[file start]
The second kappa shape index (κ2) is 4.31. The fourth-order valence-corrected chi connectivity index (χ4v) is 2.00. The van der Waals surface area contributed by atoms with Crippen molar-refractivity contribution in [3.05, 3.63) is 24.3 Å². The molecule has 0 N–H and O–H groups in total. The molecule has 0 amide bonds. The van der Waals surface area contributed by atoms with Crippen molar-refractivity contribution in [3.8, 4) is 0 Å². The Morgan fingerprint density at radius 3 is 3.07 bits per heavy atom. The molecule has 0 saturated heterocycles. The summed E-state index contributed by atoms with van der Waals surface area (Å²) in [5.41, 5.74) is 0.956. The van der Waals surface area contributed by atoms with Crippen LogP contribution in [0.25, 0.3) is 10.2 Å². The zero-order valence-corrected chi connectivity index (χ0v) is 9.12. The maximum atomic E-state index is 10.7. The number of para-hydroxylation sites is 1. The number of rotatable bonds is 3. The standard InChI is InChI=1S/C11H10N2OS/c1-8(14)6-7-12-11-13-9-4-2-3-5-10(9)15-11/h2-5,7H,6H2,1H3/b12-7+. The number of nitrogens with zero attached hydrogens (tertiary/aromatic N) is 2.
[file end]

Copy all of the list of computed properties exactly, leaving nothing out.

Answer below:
The second kappa shape index (κ2) is 4.31. The fourth-order valence-corrected chi connectivity index (χ4v) is 2.00. The van der Waals surface area contributed by atoms with Crippen molar-refractivity contribution in [3.05, 3.63) is 24.3 Å². The molecule has 0 N–H and O–H groups in total. The molecule has 0 amide bonds. The van der Waals surface area contributed by atoms with Crippen molar-refractivity contribution in [3.8, 4) is 0 Å². The Morgan fingerprint density at radius 3 is 3.07 bits per heavy atom. The molecule has 0 saturated heterocycles. The summed E-state index contributed by atoms with van der Waals surface area (Å²) in [5.41, 5.74) is 0.956. The van der Waals surface area contributed by atoms with Crippen LogP contribution in [0.25, 0.3) is 10.2 Å². The zero-order valence-corrected chi connectivity index (χ0v) is 9.12. The maximum atomic E-state index is 10.7. The number of para-hydroxylation sites is 1. The number of rotatable bonds is 3. The standard InChI is InChI=1S/C11H10N2OS/c1-8(14)6-7-12-11-13-9-4-2-3-5-10(9)15-11/h2-5,7H,6H2,1H3/b12-7+. The number of nitrogens with zero attached hydrogens (tertiary/aromatic N) is 2.